My point, in other words, is I have a filter, faulty though it may be in some situations, so I wondered whether I should — whether I ought to — leave my doleful Eeyore of a poem sitting out on the world wide webs for all to see, and I decided yes again and again. I decided yes, I’ll leave it there, because you’re my friends, and this is the kind of thing I’d recite to you if we sat on my back patio together after dark sipping gin while we listened to the crickets and loosened our hair and slumped low in our chairs with our feet on the rungs of the unwashed table in front of us, talking about love and loss, and faith and freedom, and magic and mess.

I’d recite my poem aloud, and you’d hear my voice — balls, balls, balls, balls… — and you’d know I’m frustrated and sad and longing for humanity to love each other better and broader and deeper and wider and higher and braver and true. Fuckity fuck. BALLS.

You’d laugh, but knowingly, and I’d laugh back, because there are something we can understand about each other without the longer words of explanation. That’s friendship. And that’s exactly what those of you who commented and Facebooked and emailed your giggles did. And those of you who chuckled quietly. Or nodded sagely. Or raised a glass in sympathy.

So I left my haiku all week, knowing some folks would leave but most of you would stay because we sit together so often after dark, waving to each other, and we’ve built something real here that bolsters us together when we’re a little lost or a little alone. Friends who are learning to trust each other’s hearts and to let each other see who we really are. Really real.

My pledge to you, as long as this space exists, is to let you in. Whenever I write, whether weird or wonky or wild and wonderful, I’ll let you all the way in, friends. All the way into this crazy life. Which is risky, yes. SO RISKY, this friendship thing, right? Risky, absolutely, because friendship where we reveal true pieces of ourselves always is. Risky and worth it.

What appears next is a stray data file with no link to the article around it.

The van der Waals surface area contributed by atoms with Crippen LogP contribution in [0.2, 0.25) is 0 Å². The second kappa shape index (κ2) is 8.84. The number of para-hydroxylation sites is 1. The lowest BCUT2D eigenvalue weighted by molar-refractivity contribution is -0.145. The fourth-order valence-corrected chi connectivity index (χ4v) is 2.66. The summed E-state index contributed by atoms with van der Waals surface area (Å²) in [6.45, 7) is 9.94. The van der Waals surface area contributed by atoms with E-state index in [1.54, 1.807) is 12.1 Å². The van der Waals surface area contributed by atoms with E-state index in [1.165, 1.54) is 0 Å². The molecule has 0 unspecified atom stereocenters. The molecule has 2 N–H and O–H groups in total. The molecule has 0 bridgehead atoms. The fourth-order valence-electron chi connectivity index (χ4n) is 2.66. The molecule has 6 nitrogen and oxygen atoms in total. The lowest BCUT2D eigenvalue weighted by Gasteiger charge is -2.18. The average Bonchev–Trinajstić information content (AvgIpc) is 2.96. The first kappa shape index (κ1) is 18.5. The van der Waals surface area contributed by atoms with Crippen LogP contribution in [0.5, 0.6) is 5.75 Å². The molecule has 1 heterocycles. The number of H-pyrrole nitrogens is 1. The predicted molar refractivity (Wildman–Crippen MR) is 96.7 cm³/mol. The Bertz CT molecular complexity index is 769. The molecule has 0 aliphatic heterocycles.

In conclusion, Hi. And How are you? And Are you in the tornado, too, friend, or are you outside it for now? 

With love,





P.S. Waving in the dark.


P.P.S. That picture is from several weeks ago while I was watching my son as he slept in our car after vomiting all over Crater National Park.

P.P.P.S. God bless us, every one.

10 Haikus About Motherhood

Aug 3 2015

Here’s how I feel today: pfffttttttt.

So I wrote haikus.

I don’t know why those things go together, but they do.

Without further ado, here are:

10 Haikus About Motherhood

Got Out of Bed Late
Got out of bed late.
Big surprise. By which I mean,
No surprise at all.

Spilled Coffee
Spilled coffee on my
shirt on my way to work this
morning. Normal day.

My Kids Yell
My kids yell and yell
And yell and yell and yell and
Yell and yell and yell.

My Dog Licks Balls
My dog likes to lick.
Especially balls. My dog
Is a Ball Licker.

Potato chips break.
They’re fragile. Brittle. Crumbly.
Shrapnel everywhere.

Potato shrapnel
In my bed, on my couch, in
The carpet. Shards hurt.

I’d Like to Poop Alone
I’d like to poop a-
lone. I’d like to poop alone.
Lonely poop sounds nice.

Boys Pee on Things
Boys pee on things like
grass and trees and walls and floors,
bees and leaves and me.

Not quite menopause, but FUN!
Night sweats are sex-ay.

I’m a Tired Mom
I’m a tired mom.
That’s redundant, isn’t it?
Too tired to count syllables anymore. Pfft.

And here’s one more, as a bonus, not about motherhood, but probably applicable, depending on the kind of day you’re having: